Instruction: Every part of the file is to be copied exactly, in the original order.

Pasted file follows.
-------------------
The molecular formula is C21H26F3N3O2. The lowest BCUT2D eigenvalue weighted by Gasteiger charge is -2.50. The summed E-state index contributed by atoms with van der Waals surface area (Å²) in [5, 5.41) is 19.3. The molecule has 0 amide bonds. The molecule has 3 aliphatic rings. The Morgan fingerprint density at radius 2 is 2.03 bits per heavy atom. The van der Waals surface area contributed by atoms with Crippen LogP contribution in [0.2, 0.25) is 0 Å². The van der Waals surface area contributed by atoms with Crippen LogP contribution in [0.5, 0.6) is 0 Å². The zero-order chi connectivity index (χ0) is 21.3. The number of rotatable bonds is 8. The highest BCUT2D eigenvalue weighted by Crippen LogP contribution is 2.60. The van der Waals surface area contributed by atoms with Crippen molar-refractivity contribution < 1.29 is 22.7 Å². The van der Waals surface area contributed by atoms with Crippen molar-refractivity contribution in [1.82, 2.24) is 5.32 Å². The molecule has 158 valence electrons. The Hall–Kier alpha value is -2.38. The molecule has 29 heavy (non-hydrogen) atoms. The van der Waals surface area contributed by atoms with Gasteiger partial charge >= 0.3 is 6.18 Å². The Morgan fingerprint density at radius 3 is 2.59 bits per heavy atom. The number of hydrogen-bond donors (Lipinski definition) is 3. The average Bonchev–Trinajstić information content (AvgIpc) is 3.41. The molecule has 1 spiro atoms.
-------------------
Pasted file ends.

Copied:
The molecular formula is C21H26F3N3O2. The lowest BCUT2D eigenvalue weighted by Gasteiger charge is -2.50. The summed E-state index contributed by atoms with van der Waals surface area (Å²) in [5, 5.41) is 19.3. The molecule has 0 amide bonds. The molecule has 3 aliphatic rings. The Morgan fingerprint density at radius 2 is 2.03 bits per heavy atom. The van der Waals surface area contributed by atoms with Crippen LogP contribution in [0.2, 0.25) is 0 Å². The van der Waals surface area contributed by atoms with Crippen LogP contribution in [0.5, 0.6) is 0 Å². The zero-order chi connectivity index (χ0) is 21.3. The number of rotatable bonds is 8. The highest BCUT2D eigenvalue weighted by Crippen LogP contribution is 2.60. The van der Waals surface area contributed by atoms with Crippen molar-refractivity contribution < 1.29 is 22.7 Å². The van der Waals surface area contributed by atoms with Crippen molar-refractivity contribution in [1.82, 2.24) is 5.32 Å². The molecule has 158 valence electrons. The Hall–Kier alpha value is -2.38. The molecule has 29 heavy (non-hydrogen) atoms. The van der Waals surface area contributed by atoms with Gasteiger partial charge >= 0.3 is 6.18 Å². The Morgan fingerprint density at radius 3 is 2.59 bits per heavy atom. The number of hydrogen-bond donors (Lipinski definition) is 3. The average Bonchev–Trinajstić information content (AvgIpc) is 3.41. The molecule has 1 spiro atoms.